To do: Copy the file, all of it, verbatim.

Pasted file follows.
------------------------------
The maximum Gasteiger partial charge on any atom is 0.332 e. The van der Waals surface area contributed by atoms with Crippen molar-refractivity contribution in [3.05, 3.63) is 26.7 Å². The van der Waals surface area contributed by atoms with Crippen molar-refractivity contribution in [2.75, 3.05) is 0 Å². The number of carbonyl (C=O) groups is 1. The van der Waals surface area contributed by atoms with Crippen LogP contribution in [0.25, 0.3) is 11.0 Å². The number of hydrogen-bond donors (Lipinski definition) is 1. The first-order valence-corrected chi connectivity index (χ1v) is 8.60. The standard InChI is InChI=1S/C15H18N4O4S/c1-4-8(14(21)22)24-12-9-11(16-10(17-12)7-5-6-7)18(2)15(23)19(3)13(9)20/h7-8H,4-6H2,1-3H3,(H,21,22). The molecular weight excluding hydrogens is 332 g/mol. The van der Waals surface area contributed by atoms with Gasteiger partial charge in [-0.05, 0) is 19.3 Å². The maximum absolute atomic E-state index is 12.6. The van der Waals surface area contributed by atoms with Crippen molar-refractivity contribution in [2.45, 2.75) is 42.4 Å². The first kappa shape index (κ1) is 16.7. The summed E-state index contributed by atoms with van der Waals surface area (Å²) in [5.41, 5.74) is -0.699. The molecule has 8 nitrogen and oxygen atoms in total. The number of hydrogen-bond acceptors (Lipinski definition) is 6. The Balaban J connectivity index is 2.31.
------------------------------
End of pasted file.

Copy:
The maximum Gasteiger partial charge on any atom is 0.332 e. The van der Waals surface area contributed by atoms with Crippen molar-refractivity contribution in [3.05, 3.63) is 26.7 Å². The van der Waals surface area contributed by atoms with Crippen molar-refractivity contribution in [2.75, 3.05) is 0 Å². The number of carbonyl (C=O) groups is 1. The van der Waals surface area contributed by atoms with Crippen LogP contribution in [0.25, 0.3) is 11.0 Å². The number of hydrogen-bond donors (Lipinski definition) is 1. The first-order valence-corrected chi connectivity index (χ1v) is 8.60. The standard InChI is InChI=1S/C15H18N4O4S/c1-4-8(14(21)22)24-12-9-11(16-10(17-12)7-5-6-7)18(2)15(23)19(3)13(9)20/h7-8H,4-6H2,1-3H3,(H,21,22). The molecular weight excluding hydrogens is 332 g/mol. The van der Waals surface area contributed by atoms with Gasteiger partial charge in [-0.05, 0) is 19.3 Å². The maximum absolute atomic E-state index is 12.6. The van der Waals surface area contributed by atoms with Crippen molar-refractivity contribution in [2.45, 2.75) is 42.4 Å². The first kappa shape index (κ1) is 16.7. The summed E-state index contributed by atoms with van der Waals surface area (Å²) in [5.41, 5.74) is -0.699. The molecule has 8 nitrogen and oxygen atoms in total. The number of hydrogen-bond acceptors (Lipinski definition) is 6. The Balaban J connectivity index is 2.31.